Introducing Mark Coker

In my continuing quest to keep up to speed with self publishing I attended a lecture yesterday evening organised by Kingston University given by Mark Coker, founder and CEO of Smashwords.

Mark Coker with Alison Baverstock (who introduced the lecture): (
Mark Coker with Alison Baverstock, who introduced the lecture: (

Smashwords distributes ebooks written by indie writers to all outlets, including the Apple store, Barnes & Noble and Amazon etc, for all e-readers including Kobo, Nook, Kindle, and every other device known to man. Smashwords was born out of Coker’s own failed attempt to find a publisher for a book he and his wife wrote back in 2004, despite the backing of a major agent.

Coker is evangelical about self publishing, needless to say. Much of what he told us would be well known to anyone who has published through Smashwords, but it was interesting to hear some hard facts and to get his take on the publishing business as a whole.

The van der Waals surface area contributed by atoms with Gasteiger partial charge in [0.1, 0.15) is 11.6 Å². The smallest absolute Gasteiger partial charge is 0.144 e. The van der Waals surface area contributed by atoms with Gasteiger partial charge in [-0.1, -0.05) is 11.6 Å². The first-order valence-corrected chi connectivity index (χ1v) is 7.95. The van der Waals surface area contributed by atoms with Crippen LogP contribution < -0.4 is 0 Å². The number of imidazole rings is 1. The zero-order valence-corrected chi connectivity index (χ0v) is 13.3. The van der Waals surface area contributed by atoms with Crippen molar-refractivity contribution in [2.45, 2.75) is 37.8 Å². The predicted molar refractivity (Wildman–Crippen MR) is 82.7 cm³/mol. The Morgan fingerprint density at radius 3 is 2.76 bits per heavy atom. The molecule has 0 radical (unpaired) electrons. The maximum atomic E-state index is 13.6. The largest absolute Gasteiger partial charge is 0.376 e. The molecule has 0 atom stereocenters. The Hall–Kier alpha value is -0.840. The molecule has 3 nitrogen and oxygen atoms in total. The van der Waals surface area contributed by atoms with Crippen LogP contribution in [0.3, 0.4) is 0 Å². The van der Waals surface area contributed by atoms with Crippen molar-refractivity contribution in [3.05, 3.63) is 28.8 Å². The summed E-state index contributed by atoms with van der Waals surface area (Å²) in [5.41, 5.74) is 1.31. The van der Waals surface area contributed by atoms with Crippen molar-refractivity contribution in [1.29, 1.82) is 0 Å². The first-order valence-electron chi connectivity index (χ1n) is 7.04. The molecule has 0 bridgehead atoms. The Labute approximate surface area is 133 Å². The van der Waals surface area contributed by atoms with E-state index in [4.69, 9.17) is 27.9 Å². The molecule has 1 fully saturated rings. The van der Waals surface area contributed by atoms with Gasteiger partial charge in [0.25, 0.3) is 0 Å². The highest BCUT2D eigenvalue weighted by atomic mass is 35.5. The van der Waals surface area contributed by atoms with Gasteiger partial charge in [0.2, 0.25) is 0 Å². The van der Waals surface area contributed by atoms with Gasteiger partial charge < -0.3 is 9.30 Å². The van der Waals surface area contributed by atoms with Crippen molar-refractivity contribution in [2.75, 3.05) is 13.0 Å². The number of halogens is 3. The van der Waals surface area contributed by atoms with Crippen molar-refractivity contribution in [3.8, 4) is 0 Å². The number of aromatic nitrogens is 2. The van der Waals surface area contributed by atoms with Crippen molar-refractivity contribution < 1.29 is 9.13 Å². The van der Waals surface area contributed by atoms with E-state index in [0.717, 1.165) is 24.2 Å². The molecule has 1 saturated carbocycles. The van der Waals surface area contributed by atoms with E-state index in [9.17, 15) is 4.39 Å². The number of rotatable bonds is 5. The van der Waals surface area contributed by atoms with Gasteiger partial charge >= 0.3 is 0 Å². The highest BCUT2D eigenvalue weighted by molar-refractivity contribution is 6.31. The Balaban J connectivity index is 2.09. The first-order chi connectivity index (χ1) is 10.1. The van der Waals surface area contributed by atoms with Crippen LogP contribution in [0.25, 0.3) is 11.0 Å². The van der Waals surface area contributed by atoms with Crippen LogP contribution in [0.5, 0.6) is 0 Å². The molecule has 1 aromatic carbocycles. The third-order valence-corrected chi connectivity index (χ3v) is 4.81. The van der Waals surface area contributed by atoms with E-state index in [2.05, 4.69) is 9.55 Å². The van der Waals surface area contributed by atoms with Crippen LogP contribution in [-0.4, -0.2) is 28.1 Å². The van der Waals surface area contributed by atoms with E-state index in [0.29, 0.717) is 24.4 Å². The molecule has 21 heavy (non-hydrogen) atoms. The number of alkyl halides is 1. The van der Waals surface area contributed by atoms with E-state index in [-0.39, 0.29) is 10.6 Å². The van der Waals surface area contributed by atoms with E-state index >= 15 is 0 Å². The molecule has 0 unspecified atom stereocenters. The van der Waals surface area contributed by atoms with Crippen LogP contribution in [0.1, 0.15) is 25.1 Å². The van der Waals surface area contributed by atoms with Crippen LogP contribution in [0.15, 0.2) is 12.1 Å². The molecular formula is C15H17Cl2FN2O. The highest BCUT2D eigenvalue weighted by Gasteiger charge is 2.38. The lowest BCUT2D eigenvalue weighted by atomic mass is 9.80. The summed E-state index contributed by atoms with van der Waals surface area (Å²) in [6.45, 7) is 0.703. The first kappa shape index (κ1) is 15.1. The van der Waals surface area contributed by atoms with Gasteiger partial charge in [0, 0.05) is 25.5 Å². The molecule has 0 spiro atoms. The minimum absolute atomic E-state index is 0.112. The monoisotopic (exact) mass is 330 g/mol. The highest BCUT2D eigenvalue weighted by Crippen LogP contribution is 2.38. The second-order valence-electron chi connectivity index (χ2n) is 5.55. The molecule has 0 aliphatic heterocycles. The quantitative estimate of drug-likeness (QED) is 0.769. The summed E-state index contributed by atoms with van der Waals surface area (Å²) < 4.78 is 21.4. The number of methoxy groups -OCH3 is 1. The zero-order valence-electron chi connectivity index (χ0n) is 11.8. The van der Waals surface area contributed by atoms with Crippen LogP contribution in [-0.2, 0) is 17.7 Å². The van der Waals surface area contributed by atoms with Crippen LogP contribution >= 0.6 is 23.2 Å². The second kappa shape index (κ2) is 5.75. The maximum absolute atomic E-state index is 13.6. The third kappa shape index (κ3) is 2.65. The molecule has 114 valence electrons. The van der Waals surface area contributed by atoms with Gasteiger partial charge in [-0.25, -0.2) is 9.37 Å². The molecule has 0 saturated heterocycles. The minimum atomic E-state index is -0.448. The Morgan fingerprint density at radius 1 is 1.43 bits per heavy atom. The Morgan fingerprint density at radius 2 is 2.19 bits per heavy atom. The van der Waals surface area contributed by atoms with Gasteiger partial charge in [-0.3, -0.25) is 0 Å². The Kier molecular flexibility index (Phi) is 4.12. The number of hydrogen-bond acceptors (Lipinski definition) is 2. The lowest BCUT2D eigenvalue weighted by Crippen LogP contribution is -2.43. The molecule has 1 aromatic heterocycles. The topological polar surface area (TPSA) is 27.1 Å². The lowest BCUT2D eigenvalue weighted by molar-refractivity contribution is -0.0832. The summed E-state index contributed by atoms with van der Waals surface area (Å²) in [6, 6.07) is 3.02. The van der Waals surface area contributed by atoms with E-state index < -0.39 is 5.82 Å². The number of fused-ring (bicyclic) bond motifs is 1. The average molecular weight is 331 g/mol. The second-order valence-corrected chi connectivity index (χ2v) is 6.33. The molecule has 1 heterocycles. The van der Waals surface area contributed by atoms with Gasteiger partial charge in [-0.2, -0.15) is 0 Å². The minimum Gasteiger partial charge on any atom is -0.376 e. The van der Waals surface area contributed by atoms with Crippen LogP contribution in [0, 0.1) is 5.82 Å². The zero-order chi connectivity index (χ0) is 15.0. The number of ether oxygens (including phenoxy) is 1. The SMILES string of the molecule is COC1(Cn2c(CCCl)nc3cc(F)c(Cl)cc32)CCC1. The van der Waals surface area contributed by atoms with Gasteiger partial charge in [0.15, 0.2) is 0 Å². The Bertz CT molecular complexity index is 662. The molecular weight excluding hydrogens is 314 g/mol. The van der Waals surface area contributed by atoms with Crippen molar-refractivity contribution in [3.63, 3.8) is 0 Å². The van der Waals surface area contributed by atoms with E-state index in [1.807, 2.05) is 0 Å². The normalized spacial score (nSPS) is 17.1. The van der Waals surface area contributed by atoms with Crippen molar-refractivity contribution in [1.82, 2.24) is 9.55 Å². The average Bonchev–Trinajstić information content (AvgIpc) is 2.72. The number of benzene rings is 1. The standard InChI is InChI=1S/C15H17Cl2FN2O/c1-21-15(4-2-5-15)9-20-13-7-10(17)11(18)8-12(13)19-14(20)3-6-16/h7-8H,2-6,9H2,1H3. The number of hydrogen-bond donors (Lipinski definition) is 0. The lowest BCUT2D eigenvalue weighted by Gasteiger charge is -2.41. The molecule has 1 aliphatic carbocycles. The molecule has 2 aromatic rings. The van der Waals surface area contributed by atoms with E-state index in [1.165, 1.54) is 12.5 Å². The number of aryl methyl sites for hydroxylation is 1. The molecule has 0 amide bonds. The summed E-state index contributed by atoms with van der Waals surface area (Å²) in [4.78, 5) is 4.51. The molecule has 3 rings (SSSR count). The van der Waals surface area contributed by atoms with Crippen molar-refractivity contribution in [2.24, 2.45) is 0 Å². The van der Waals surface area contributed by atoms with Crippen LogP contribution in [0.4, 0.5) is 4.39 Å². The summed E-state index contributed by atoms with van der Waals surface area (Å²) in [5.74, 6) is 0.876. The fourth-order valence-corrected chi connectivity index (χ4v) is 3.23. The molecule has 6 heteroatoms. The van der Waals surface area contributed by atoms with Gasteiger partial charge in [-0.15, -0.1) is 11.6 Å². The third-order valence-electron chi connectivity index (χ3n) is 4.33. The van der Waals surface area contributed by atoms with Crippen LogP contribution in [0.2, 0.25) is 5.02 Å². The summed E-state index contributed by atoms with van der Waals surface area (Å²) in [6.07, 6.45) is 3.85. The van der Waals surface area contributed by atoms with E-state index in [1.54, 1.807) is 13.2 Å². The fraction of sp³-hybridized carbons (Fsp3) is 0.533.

Coming from Silicon Valley where, to quote Coker, ‘technology solves everything’, he nonetheless has the ability to explain things in a virtually jargon-free manner. Echoing my own comments on this very site he reiterated that it is not just possible but easy to publish a book with no specific technical skill and with no other software than Word.  Here are some of his facts:

Smashwords has gone from publishing 140 books in 2008, when it was founded, to 267,000 in 2013.

In the US ebooks comprise 35% of all book sales in terms of dollars. Since ebooks are invariably cheaper than print books this represents something like 50% of all sales in terms of ‘units’, or books.

Coker’s prediction is that in three years more than half of ebook bestsellers will be self published. He also predicts that in the not too distant future more writers will want to self publish than traditionally publish.

Self published authors make 60%-80% of the list price of their ebook, compared with 12-17% if traditionally published. {Amazon/Kindle indie writers make 70% or 35%, depending on territory.) All e-retailers will accept ebooks by indie writers.